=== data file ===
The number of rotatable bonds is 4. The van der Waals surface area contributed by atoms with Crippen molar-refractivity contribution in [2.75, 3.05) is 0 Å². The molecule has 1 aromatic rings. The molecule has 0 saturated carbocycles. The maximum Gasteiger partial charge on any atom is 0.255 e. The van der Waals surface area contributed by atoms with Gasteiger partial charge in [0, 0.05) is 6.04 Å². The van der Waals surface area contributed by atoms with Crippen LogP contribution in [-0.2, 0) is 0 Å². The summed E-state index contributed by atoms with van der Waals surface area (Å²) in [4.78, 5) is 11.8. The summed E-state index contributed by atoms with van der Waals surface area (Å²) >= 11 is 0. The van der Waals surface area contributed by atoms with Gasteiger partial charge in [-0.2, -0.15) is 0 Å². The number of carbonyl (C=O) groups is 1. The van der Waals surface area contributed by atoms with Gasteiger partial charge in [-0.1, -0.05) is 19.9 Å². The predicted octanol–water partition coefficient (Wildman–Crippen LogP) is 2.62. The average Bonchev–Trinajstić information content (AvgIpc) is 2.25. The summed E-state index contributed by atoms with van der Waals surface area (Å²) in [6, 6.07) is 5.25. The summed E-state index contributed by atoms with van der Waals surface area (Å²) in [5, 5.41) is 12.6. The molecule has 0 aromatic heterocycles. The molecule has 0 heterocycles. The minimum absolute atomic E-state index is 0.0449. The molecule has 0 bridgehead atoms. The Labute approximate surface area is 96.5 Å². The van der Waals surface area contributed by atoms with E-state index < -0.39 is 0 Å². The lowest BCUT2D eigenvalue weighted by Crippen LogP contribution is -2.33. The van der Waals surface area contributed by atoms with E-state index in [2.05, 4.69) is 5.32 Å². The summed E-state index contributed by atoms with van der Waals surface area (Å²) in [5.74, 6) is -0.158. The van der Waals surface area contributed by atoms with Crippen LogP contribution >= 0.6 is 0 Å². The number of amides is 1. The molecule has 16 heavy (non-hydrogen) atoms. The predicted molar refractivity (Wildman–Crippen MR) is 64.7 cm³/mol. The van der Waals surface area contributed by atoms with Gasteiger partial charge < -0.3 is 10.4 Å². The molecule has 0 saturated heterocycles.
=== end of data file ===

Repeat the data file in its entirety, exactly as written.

The number of rotatable bonds is 4. The van der Waals surface area contributed by atoms with Crippen molar-refractivity contribution in [2.75, 3.05) is 0 Å². The molecule has 1 aromatic rings. The molecule has 0 saturated carbocycles. The maximum Gasteiger partial charge on any atom is 0.255 e. The van der Waals surface area contributed by atoms with Gasteiger partial charge in [0, 0.05) is 6.04 Å². The van der Waals surface area contributed by atoms with Crippen LogP contribution in [-0.2, 0) is 0 Å². The summed E-state index contributed by atoms with van der Waals surface area (Å²) in [4.78, 5) is 11.8. The summed E-state index contributed by atoms with van der Waals surface area (Å²) >= 11 is 0. The van der Waals surface area contributed by atoms with Gasteiger partial charge in [-0.2, -0.15) is 0 Å². The number of carbonyl (C=O) groups is 1. The van der Waals surface area contributed by atoms with Gasteiger partial charge in [-0.1, -0.05) is 19.9 Å². The predicted octanol–water partition coefficient (Wildman–Crippen LogP) is 2.62. The average Bonchev–Trinajstić information content (AvgIpc) is 2.25. The summed E-state index contributed by atoms with van der Waals surface area (Å²) in [6, 6.07) is 5.25. The summed E-state index contributed by atoms with van der Waals surface area (Å²) in [5, 5.41) is 12.6. The molecule has 0 aromatic heterocycles. The molecule has 0 heterocycles. The minimum absolute atomic E-state index is 0.0449. The molecule has 0 bridgehead atoms. The Labute approximate surface area is 96.5 Å². The van der Waals surface area contributed by atoms with E-state index < -0.39 is 0 Å². The lowest BCUT2D eigenvalue weighted by Crippen LogP contribution is -2.33. The van der Waals surface area contributed by atoms with E-state index in [2.05, 4.69) is 5.32 Å². The summed E-state index contributed by atoms with van der Waals surface area (Å²) in [5.74, 6) is -0.158. The van der Waals surface area contributed by atoms with Crippen LogP contribution >= 0.6 is 0 Å². The number of amides is 1. The molecule has 16 heavy (non-hydrogen) atoms. The predicted molar refractivity (Wildman–Crippen MR) is 64.7 cm³/mol. The van der Waals surface area contributed by atoms with Gasteiger partial charge < -0.3 is 10.4 Å². The molecule has 0 saturated heterocycles.